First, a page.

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Determinacy in Urban Form: Fixed Investment & Path Dependence in Urban Areas

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  • Christian L. Redfearn

Abstract

Currently the economics of agglomeration receives a great deal of research atten-tion, focusing on a variety of externalities to explain the evolution of cities. Muchof this research is ahistorical, with little attention paid to the cumulative history ofinvestment decisions that are manifested in the urban form that researchers seek tounderstand. This paper presents evidence that the spatial distribution of employmentwithin the Los Angeles metropolitan area remains broadly unchanged during a re-markably dynamic period in terms of the growth and transformation of its populationand employment, as well as other of the fundamental variables of urban models suchas transportation and communication costs. Over the twenty-year sample period, thenumber of employment centers and their share of total employment is quite stable, asis the rank of employment density on a tract-by-tract basis. This stability appears tohave its origins in the large ¯xed investment in structures and highways made decadesearlier. Where employment concentrations are not situated astride one of the arteriesin the current highway network (largely established by 1960), their location can beattributed to the freeway system as it stood prior to WWII. Indeed, the spatial distri-bution of current employment centers appears to be explained in no small part by apath dependence that links these centers within the metropolitan area to their distinctantecedents at the turn of the last century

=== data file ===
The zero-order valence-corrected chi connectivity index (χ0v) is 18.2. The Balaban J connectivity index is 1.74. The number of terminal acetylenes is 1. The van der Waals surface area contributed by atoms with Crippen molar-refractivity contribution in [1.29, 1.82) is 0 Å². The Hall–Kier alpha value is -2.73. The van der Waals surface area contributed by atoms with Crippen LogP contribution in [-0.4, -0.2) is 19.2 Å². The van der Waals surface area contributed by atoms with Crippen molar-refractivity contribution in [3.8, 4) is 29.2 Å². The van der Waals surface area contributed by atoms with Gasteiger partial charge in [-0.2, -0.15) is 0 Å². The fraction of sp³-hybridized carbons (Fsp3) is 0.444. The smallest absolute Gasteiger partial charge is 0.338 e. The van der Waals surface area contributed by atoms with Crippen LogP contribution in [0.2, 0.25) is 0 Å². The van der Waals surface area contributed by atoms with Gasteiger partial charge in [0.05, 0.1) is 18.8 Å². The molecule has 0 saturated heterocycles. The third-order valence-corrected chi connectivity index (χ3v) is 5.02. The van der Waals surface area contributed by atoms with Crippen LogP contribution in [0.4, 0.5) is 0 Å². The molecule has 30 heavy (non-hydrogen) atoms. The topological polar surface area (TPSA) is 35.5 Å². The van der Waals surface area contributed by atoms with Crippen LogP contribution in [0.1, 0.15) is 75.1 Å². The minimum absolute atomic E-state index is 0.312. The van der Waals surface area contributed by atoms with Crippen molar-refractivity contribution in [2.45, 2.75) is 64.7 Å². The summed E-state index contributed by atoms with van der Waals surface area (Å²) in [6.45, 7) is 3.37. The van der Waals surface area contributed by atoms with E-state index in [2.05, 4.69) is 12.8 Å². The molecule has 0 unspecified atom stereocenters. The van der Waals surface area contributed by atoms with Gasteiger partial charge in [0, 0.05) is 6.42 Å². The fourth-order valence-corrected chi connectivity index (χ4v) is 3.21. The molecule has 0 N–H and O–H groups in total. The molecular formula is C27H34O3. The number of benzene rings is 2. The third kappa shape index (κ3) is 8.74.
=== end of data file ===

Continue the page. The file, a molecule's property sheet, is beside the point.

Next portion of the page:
Suggested Citation

  • Christian L. Redfearn, 2007. "Determinacy in Urban Form: Fixed Investment & Path Dependence in Urban Areas," Working Paper 8559, USC Lusk Center for Real Estate.
  • Handle: RePEc:luk:wpaper:8559
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    File URL: http://lusk.usc.edu/sites/default/files/working_papers/wp_2007-1004.pdf
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    References listed on IDEAS

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    Keywords

    Urban Form; Employment; Transportation; Investment;

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